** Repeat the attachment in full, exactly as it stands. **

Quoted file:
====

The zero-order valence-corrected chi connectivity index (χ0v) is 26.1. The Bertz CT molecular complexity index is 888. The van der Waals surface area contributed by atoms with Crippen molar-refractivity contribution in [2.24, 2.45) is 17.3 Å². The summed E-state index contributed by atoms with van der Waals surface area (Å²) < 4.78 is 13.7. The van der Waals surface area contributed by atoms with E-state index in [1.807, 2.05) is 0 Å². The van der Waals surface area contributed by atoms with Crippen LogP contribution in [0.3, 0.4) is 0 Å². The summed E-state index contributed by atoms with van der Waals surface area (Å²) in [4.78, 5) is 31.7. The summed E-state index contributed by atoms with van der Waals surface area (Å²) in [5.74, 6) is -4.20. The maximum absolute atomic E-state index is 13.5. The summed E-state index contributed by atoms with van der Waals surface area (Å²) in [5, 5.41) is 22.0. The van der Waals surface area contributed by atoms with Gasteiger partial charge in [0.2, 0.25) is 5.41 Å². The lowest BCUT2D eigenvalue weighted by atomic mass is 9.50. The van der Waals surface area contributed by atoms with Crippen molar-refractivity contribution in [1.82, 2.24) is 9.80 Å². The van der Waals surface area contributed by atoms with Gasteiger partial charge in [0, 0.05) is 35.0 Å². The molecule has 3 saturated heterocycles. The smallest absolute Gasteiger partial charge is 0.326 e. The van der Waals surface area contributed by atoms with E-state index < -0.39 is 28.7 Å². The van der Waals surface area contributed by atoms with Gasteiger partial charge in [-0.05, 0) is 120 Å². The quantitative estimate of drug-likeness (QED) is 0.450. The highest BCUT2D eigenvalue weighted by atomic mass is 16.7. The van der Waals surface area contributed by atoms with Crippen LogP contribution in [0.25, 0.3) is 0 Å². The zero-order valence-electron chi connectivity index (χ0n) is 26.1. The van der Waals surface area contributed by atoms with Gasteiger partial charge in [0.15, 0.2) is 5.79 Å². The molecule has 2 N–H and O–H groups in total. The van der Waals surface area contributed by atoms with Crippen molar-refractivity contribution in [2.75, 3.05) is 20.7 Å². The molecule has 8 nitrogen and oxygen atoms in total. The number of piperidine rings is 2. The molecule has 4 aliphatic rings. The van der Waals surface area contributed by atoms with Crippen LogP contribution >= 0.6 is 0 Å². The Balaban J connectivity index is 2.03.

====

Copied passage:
The zero-order valence-corrected chi connectivity index (χ0v) is 26.1. The Bertz CT molecular complexity index is 888. The van der Waals surface area contributed by atoms with Crippen molar-refractivity contribution in [2.24, 2.45) is 17.3 Å². The summed E-state index contributed by atoms with van der Waals surface area (Å²) < 4.78 is 13.7. The van der Waals surface area contributed by atoms with E-state index in [1.807, 2.05) is 0 Å². The van der Waals surface area contributed by atoms with Crippen LogP contribution in [0.3, 0.4) is 0 Å². The summed E-state index contributed by atoms with van der Waals surface area (Å²) in [4.78, 5) is 31.7. The summed E-state index contributed by atoms with van der Waals surface area (Å²) in [5.74, 6) is -4.20. The maximum absolute atomic E-state index is 13.5. The summed E-state index contributed by atoms with van der Waals surface area (Å²) in [5, 5.41) is 22.0. The van der Waals surface area contributed by atoms with Gasteiger partial charge in [0.2, 0.25) is 5.41 Å². The lowest BCUT2D eigenvalue weighted by atomic mass is 9.50. The van der Waals surface area contributed by atoms with Crippen molar-refractivity contribution in [1.82, 2.24) is 9.80 Å². The van der Waals surface area contributed by atoms with Gasteiger partial charge in [0, 0.05) is 35.0 Å². The molecule has 3 saturated heterocycles. The smallest absolute Gasteiger partial charge is 0.326 e. The van der Waals surface area contributed by atoms with E-state index < -0.39 is 28.7 Å². The van der Waals surface area contributed by atoms with Gasteiger partial charge in [-0.05, 0) is 120 Å². The quantitative estimate of drug-likeness (QED) is 0.450. The highest BCUT2D eigenvalue weighted by atomic mass is 16.7. The van der Waals surface area contributed by atoms with Crippen LogP contribution in [0.25, 0.3) is 0 Å². The zero-order valence-electron chi connectivity index (χ0n) is 26.1. The van der Waals surface area contributed by atoms with Gasteiger partial charge in [0.15, 0.2) is 5.79 Å². The molecule has 2 N–H and O–H groups in total. The van der Waals surface area contributed by atoms with Crippen molar-refractivity contribution in [2.75, 3.05) is 20.7 Å². The molecule has 8 nitrogen and oxygen atoms in total. The number of piperidine rings is 2. The molecule has 4 aliphatic rings. The van der Waals surface area contributed by atoms with Crippen LogP contribution >= 0.6 is 0 Å². The Balaban J connectivity index is 2.03.